Study: State cancer rates average

Associated Press

ST. PAUL -- Minnesota's cancer rates are about on par with the rest of the nation, according to a new state Health Department report.

"We're not particularly good and we're not particularly bad," said Carin Perkins, an epidemiologist with the Health Department's Cancer Surveillance System.

Health Commissioner Dianne Mandernach said, "We'll be using this information to determine where our best efforts, and limited resources, should be focused in the coming months and years."

The report, which covers a 12-year period from 1988 to 1999, revealed mixed trends that highlight successes. For example:


Excluding prostate cancer, the overall cancer incidence rate among men dropped 2 percent.

Minnesota's lung cancer rates are considerably lower than those in other states, probably because Minnesotans 20 or 30 years ago were less likely to smoke. Although today, the percentage of smokers in Minnesota mirrors the rest of the nation. "So the advantage we have in lung cancer rates may not last in the future," Perkins said.

The report also outlined some challenges facing the state:

African-American men have the highest cancer rates in the state. Their incidence rate is 30 percent higher and their death rate is 60 percent higher than that of white males.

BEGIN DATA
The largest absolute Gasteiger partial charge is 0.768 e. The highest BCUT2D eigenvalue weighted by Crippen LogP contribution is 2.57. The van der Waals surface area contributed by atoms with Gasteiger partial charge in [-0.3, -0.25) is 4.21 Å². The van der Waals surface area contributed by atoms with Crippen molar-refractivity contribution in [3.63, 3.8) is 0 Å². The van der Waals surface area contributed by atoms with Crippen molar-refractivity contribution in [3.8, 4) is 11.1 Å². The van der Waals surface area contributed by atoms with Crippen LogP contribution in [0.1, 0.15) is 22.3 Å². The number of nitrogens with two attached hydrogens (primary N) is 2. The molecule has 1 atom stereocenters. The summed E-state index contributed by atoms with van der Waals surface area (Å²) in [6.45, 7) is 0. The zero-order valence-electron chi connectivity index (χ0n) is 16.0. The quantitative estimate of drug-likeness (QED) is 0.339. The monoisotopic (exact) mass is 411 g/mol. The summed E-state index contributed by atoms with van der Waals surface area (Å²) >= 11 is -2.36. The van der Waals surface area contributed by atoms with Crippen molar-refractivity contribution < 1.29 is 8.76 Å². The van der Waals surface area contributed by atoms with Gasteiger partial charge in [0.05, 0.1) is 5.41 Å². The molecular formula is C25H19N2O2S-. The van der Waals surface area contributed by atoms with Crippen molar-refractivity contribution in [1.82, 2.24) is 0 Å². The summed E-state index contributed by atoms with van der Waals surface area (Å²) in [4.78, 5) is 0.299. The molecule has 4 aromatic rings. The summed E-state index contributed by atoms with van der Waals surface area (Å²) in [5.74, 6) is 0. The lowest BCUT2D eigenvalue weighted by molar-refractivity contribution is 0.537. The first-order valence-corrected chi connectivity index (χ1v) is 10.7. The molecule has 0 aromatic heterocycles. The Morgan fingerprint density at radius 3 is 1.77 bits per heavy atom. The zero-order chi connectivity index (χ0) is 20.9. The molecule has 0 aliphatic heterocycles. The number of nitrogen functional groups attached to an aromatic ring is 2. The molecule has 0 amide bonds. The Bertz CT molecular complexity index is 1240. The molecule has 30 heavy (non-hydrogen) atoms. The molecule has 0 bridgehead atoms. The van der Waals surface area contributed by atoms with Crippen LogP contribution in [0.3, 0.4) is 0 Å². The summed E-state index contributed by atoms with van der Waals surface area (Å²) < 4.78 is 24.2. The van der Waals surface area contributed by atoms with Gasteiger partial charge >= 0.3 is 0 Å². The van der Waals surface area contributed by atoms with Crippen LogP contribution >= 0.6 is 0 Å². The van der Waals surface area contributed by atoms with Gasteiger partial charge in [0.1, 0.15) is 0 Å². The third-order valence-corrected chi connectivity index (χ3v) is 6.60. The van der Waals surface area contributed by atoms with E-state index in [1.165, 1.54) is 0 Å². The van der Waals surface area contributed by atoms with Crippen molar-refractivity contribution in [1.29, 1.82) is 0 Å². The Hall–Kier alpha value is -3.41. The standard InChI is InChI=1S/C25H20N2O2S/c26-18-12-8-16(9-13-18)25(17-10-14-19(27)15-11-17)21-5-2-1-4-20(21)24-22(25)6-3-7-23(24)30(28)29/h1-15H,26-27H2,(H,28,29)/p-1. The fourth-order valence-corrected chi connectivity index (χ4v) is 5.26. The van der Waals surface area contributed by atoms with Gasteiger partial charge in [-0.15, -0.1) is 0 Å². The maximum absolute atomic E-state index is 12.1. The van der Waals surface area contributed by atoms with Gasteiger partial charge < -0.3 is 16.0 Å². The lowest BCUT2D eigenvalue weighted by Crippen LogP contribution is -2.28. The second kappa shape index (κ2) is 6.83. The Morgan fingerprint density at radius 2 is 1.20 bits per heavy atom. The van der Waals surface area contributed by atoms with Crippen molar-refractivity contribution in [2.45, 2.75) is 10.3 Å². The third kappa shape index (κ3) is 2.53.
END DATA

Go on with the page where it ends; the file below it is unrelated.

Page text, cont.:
The overall cancer rate for women grew by about 8 percent. The most significant increases were in breast cancer (6 percent) and lung cancer (25 percent). Those increases offset drops in colorectal, stomach and cervical cancer.

Perkins is alarmed by lung cancer rates among women.

"It indicates women, both nationally and in Minnesota, gave up the smoking habit more slowly than men, and that women in Minnesota gave it up more slowly than women in other states," she said.

The number of breast cancer cases also increased nationally, but at a slower rate than during the mid-1980s. Minnesota's breast cancer mortality rate fell by 20 percent, mostly due to earlier diagnosis and better treatment.


Perkins said the department will use a grant from the Centers for Disease Control and Prevention in Atlanta to help finance a partnership with the University of Minnesota, health care providers, insurers and employers to analyze cancer rates and develop strategies to address issues associated with the disease.

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